Tuning Out Of iTunes
With its debut in 2001, iTunes revolutionized the way we consume music. It gave us a new way to listen, buy and store our music. The interface was polished and easy to use, which is what makes so many Apple products great.
Fast forward to today — and we find iTunes has turned into a bulky mess.
We are now on iTunes 11, which serves more advanced iPods and newer products such as the iPhone and iPad. iTunes has become a behemoth, hogging your computer’s resources as it serves too many masters and tries to do too much.
Personally, the issue that bothers me the most is the lack of customization available on the new iTunes interface. I have a large music collection and am really anal when it comes to the organization of my music –- everything must be perfect. The new iTunes just does not work for me. I no longer have the option to have lists of Genres, Artists and Album at the top of the screen and the rest of my collection below.
So I’ve started hunting for other options to house my music collection. My ideal music player would be sleek and fast. It would play nice with my Apple products and provide customization options.
Since I’ve spent a lot of time finding the right media player, I’ll share a few of the best, free options I’ve found (in no particular order).
Winamp used to be one of the go-to media players, back in the Napster and KaZaa days. One great feature is you can easily transfer your iTunes or other audio files over to Winamp. Also, it has now been revamped several times, providing great support for most audio formats you may have. You are also able to manipulate the interface to look any way you’d like, through the several different customization options. I do have to warn you though, there is a learning curve with Winamp, but once you get through the initial set up it’s great.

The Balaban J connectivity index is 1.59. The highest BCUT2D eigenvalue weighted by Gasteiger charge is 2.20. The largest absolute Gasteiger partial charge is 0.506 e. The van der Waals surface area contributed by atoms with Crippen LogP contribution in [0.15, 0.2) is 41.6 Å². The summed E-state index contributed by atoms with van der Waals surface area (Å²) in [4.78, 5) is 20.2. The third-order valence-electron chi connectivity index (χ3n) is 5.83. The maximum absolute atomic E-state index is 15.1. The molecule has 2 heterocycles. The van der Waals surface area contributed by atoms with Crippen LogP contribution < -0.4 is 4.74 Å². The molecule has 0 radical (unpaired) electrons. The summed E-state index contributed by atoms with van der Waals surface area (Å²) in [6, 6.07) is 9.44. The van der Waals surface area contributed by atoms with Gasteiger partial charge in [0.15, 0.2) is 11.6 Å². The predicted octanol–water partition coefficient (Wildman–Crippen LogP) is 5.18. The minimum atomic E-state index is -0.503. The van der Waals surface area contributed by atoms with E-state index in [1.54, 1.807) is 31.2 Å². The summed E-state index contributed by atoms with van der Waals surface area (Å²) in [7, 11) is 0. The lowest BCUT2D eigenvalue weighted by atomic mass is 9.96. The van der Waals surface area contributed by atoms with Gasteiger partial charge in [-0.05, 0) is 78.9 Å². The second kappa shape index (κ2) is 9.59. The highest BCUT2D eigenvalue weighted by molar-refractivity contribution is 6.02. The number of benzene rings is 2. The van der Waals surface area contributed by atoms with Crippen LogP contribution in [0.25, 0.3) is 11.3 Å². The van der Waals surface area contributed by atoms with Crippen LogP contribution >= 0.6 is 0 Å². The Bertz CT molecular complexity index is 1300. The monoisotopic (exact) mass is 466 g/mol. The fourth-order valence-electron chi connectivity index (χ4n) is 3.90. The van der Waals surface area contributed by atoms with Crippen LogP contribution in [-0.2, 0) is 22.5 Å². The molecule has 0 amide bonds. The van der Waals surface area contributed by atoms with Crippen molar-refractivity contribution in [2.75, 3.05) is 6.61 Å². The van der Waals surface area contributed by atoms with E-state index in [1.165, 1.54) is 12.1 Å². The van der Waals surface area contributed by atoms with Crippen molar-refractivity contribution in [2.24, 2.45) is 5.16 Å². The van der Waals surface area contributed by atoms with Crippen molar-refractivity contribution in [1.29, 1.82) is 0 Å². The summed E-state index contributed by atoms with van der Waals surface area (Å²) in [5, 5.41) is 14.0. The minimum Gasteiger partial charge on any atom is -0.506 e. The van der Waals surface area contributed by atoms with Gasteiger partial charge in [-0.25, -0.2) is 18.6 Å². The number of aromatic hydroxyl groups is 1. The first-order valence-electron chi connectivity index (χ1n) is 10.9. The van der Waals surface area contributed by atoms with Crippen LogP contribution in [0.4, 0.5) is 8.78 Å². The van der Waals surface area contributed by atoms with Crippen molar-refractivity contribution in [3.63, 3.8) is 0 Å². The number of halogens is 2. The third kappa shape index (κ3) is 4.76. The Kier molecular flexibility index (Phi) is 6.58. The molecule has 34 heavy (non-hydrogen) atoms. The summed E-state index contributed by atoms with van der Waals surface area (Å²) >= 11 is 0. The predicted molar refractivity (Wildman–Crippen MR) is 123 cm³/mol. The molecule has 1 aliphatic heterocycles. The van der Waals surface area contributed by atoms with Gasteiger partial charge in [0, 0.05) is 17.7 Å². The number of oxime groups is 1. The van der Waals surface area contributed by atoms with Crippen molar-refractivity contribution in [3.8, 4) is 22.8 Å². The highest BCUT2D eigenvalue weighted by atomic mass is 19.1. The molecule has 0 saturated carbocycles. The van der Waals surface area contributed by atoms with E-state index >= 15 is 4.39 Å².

MediaMonkey is the more advanced media player in the list, but that means it has a lot of great features. One great thing about MediaMonkey is the ability to sync with almost any tablet or media player on the market, not just Apple or Android products. It also allows you to easily play and store any format of audio file available. If you’re an audiophile like I am, that means FLAC, MP3, OGG, M4A, etc. Another great feature the software has is it will let you easily convert your music to any format you prefer, which most media players cannot do. Overall, the software is sleek, runs fast and is full of customization options.
Double Twist looks very similar to iTunes, but a lot of the clutter and extra features that you see on iTunes are stripped away. It’s incredibly easy to use and customize to the settings you like the best for your music collection. Another great advantage is your music will load a lot faster than with iTunes, it’s almost instantaneous. Although it is simple to use, Double Twist will not sync with Apple products at this time, only Android devices.
This media player is the newest of all of the others listed, initially launching last December. Even though it’s new, the software could end up being one of the best options. One of the best features of the software is the ability to integrate web services, like Last.fm, into the media player in order to find new music. Amarok also is great for organization, offering each user the ability to select how the main interface is set up and set up cloud storage to back up files. If you’re willing to go through the help try out the initial versions of the media player, it’s a great choice.
Not everyone feels the same way as I do about iTunes, but I’ve officially moved on. I’m sure I missed other great options, so what are some other alternatives you’ve used before?
Other posts by Tim Holtz